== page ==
Examples of how to use photovoltaics (PV)
This page explains where photovoltaics (PV) can be installed, what types of PV are available, and some of the more detailed considerations for managing installation and maintenance.
PV arrays are available in a range of designs, to suit different uses. They can be supplied as modules to be bolted onto the roof or facade of a building. In the case of new build or roof replacement, they can be integrated in the building fabric. Options include:
- solar roof tiles or other laminated roofing materials with a PV layer
- incorporating cells into glazing
- cells on shading devices, such as louvres
- panels installed on dedicated, free-standing frames, masts, or other suitable structures.
PV is used at a range of scales, from devices like solar powered mobile phone chargers and small modules used for street lighting and road signs, to building integrated or stand alone systems. Some examples of typical systems are provided below.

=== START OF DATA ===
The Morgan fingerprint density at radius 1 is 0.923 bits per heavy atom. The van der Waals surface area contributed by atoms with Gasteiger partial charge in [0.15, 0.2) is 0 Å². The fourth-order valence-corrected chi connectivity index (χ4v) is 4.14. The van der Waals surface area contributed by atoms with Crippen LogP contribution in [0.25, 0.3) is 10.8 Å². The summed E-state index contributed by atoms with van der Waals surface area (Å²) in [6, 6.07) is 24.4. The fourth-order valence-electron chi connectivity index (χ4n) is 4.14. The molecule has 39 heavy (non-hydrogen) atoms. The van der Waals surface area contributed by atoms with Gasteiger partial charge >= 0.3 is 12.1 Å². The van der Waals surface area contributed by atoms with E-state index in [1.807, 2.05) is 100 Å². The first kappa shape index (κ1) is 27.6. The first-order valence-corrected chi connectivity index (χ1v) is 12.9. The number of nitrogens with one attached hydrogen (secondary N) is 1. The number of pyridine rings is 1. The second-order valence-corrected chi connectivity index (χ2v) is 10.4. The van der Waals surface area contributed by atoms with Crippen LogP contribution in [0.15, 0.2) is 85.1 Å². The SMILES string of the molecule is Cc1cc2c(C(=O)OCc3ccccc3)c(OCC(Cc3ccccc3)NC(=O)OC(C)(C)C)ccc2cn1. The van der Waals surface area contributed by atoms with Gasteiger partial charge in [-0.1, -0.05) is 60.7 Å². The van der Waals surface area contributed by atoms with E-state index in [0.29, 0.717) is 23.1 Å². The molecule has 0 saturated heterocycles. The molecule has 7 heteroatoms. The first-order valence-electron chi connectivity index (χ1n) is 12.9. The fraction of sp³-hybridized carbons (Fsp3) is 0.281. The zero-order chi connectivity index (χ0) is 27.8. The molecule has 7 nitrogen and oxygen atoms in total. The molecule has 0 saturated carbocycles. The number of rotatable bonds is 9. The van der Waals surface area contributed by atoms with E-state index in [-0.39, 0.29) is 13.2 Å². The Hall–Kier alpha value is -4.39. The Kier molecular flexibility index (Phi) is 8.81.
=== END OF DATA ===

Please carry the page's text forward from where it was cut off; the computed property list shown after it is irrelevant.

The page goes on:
Social housing, estate, private housing, blocks of flats/ 1 to 3kW (per home)/ 6 to 27m 2 / roof-mounted modules per home.
PV panels on new development
PV panels fitted on Croftlands Estate in Kirklees Council
Civic centre, local depot, office buildings/ varies depending on roof space and budget/ 6 to 9m 2 per kW.
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Disused land, outdoor car parks/ 5MW/ 5 to 10 hectares.
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Types of PV
The following types of PV cells are available:
- made from slices of single crystals of silicon.
- the most efficient at converting sunlight to electricity
- more expensive than the alternatives
- more energy is used in their production.
- made from many smaller pieces of silicon crystal
- manufacturing process is cheaper and less complex, but reduces efficiency.
Thin film (amorphous)
- made by depositing a thin layer of silicon atoms on a surface, usually metal or glass
- the cheapest and most versatile type of PV
- suited to the UK's defuse light but they are least efficient.
7 February 2011